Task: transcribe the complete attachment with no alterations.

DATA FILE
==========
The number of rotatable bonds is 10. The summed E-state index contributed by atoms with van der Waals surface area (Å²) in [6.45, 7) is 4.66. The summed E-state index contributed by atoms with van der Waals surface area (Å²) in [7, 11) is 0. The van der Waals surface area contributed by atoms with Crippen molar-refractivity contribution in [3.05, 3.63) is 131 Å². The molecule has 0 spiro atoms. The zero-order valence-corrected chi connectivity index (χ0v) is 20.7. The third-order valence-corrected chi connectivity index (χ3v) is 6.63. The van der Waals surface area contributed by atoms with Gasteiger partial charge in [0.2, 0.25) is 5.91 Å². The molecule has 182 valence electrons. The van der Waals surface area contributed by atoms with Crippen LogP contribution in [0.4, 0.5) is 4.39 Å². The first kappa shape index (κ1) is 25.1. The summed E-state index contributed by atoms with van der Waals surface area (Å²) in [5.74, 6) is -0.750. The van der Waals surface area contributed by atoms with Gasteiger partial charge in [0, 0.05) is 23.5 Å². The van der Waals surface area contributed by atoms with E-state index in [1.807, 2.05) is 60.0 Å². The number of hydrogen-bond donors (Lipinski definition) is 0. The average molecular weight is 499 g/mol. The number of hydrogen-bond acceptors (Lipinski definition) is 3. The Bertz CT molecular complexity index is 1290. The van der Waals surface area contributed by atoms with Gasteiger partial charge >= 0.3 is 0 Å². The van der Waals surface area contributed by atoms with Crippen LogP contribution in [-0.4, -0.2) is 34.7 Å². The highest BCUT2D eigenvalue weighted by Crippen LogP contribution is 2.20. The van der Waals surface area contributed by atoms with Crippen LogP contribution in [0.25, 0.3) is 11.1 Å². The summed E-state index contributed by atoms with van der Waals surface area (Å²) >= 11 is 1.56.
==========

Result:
The number of rotatable bonds is 10. The summed E-state index contributed by atoms with van der Waals surface area (Å²) in [6.45, 7) is 4.66. The summed E-state index contributed by atoms with van der Waals surface area (Å²) in [7, 11) is 0. The van der Waals surface area contributed by atoms with Crippen molar-refractivity contribution in [3.05, 3.63) is 131 Å². The molecule has 0 spiro atoms. The zero-order valence-corrected chi connectivity index (χ0v) is 20.7. The third-order valence-corrected chi connectivity index (χ3v) is 6.63. The van der Waals surface area contributed by atoms with Gasteiger partial charge in [0.2, 0.25) is 5.91 Å². The molecule has 182 valence electrons. The van der Waals surface area contributed by atoms with Crippen LogP contribution in [0.4, 0.5) is 4.39 Å². The first kappa shape index (κ1) is 25.1. The summed E-state index contributed by atoms with van der Waals surface area (Å²) in [5.74, 6) is -0.750. The van der Waals surface area contributed by atoms with Gasteiger partial charge in [0, 0.05) is 23.5 Å². The van der Waals surface area contributed by atoms with E-state index in [1.807, 2.05) is 60.0 Å². The number of hydrogen-bond donors (Lipinski definition) is 0. The average molecular weight is 499 g/mol. The number of hydrogen-bond acceptors (Lipinski definition) is 3. The Bertz CT molecular complexity index is 1290. The van der Waals surface area contributed by atoms with Gasteiger partial charge >= 0.3 is 0 Å². The van der Waals surface area contributed by atoms with Crippen LogP contribution in [-0.4, -0.2) is 34.7 Å². The highest BCUT2D eigenvalue weighted by Crippen LogP contribution is 2.20. The van der Waals surface area contributed by atoms with Crippen LogP contribution in [0.25, 0.3) is 11.1 Å². The summed E-state index contributed by atoms with van der Waals surface area (Å²) >= 11 is 1.56.